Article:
Since our technological era provides endless things to do, there is no end to how distracted we can become.
— Sakyong Mipham Rinpoche
Something went wrong while trying to save: http://wallgadesign.cdn2.cafe24.com/projects/2017/7.undot/15.jpg
Through the temptation
Through the crowd.
Through the doubt.
Through the loss.
Through the wall.
Through the fire.
To the end.
What deranged and divided us a month ago seems, at best, an embarrassment from an idle and privileged time. We have become eyewitnesses to a catastrophe that we are seeing unfold from the inside out. We are forced to isolate — to be vigilant, to be quiet, to watch and contemplate the possible implosion of our civilisation in real time. When we eventually step clear of this moment we will have discovered things about our leaders, our societal systems, our friends, our enemies and most of all, ourselves. We will know something of our resilience, our capacity for forgiveness, and our mutual vulnerability. Perhaps, it is a time to pay attention, to be mindful, to be observant.
“Consistency is the playground of dull minds.”
― Yuval Noah Harari, Sapiens: A Brief History of Humankind
What I had planned was the following:
0–20K: Not even notice that I was running until 20K (helped by the night, feeling a bit sleepy)
20–40K: Start warming up and wonder at the sunrise
40–50K: Rejoice about the fact that I would soon be crossing 50K, knowing that in a long-distance race like that the interesting part only really begins after that point
50–70K: Hold on and feel like under a strong anaesthetic, helped by a podcast to get lost in my thoughts
70–100K: Lie to myself 3 times by telling me that I would only have to run 10K each time. 10K is short, right?
"Pleasure to me is wonder—the unexplored, the unexpected, the thing that is hidden and the changeless thing that lurks behind superficial mutability. To trace the remote in the immediate; the eternal in the ephemeral; the past in the present; the infinite in the finite; these are to me the springs of delight and beauty."
— H. P. Lovecraft
"Always take the initiative. There is nothing wrong with spending a night in a jail cell if it means getting the shot you need. Send out all your dogs and one might return with prey. Beware of the cliché. Never wallow in your troubles; despair must be kept private and brief. Learn to live with your mistakes. Study the law and scrutinize contracts. Expand your knowledge and understanding of music and literature, old and modern. Keep your eyes open. That roll of unexposed celluloid you have in your hand might be the last in existence, so do something impressive with it. There is never an excuse not to finish a film. Carry bolt cutters everywhere. Thwart institutional cowardice. Ask for forgiveness, not permission. Take your fate into your own hands. Don’t preach on deaf ears. Learn to read the inner essence of a landscape. Ignite the fire within and explore unknown territory. Walk straight ahead, never detour. Learn on the job. Maneuver and mislead, but always deliver. Don’t be fearful of rejection. Develop your own voice. Day one is the point of no return. Know how to act alone and in a group. Guard your time carefully. A badge of honor is to fail a film-theory class. Chance is the lifeblood of cinema. Guerrilla tactics are best. Take revenge if need be. Get used to the bear behind you."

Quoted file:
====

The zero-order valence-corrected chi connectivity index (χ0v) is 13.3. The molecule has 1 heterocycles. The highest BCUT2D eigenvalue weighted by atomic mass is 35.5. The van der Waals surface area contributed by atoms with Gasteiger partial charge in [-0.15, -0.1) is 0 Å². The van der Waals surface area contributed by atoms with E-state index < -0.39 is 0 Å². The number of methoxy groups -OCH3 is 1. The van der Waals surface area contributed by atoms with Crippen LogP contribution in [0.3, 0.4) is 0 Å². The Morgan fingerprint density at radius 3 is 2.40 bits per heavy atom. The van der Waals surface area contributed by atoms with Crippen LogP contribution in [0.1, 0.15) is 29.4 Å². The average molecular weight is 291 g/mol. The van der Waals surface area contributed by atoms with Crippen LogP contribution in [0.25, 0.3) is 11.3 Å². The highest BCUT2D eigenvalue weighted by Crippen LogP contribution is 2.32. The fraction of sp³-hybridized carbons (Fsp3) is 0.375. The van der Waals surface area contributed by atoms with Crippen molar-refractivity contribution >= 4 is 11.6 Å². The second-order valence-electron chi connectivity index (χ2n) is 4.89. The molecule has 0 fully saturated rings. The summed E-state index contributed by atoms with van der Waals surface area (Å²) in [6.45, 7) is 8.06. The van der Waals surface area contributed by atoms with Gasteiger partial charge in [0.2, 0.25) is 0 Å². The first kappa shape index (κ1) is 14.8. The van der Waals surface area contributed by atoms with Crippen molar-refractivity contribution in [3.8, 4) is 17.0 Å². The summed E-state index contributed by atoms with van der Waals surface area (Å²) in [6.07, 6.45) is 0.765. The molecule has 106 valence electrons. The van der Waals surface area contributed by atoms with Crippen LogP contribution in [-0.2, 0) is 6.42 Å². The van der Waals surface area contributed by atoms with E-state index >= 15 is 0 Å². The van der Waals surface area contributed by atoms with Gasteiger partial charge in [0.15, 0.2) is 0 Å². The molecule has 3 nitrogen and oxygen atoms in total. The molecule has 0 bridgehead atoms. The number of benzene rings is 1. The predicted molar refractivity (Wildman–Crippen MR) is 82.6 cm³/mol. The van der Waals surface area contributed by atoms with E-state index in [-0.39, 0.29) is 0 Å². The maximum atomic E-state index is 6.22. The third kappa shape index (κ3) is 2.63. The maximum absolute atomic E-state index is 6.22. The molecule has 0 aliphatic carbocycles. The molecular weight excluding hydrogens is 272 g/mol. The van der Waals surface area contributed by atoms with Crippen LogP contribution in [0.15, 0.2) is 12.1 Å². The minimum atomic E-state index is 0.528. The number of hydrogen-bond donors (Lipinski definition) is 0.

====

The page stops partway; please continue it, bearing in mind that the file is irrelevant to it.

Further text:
— Werner Herzog, Werner Herzog: A Guide for the Perplexed: Conversations with Paul Cronin
“If you think globally, you become filled with gloom. But if you take a little piece of this whole picture—my piece, our piece, this is what I can do here, I’m making a difference and they’re making a difference over there, and so are they, and so are they—gradually the pieces get filled in. And the world is a better place because of you.” —Dr. Jane Goodall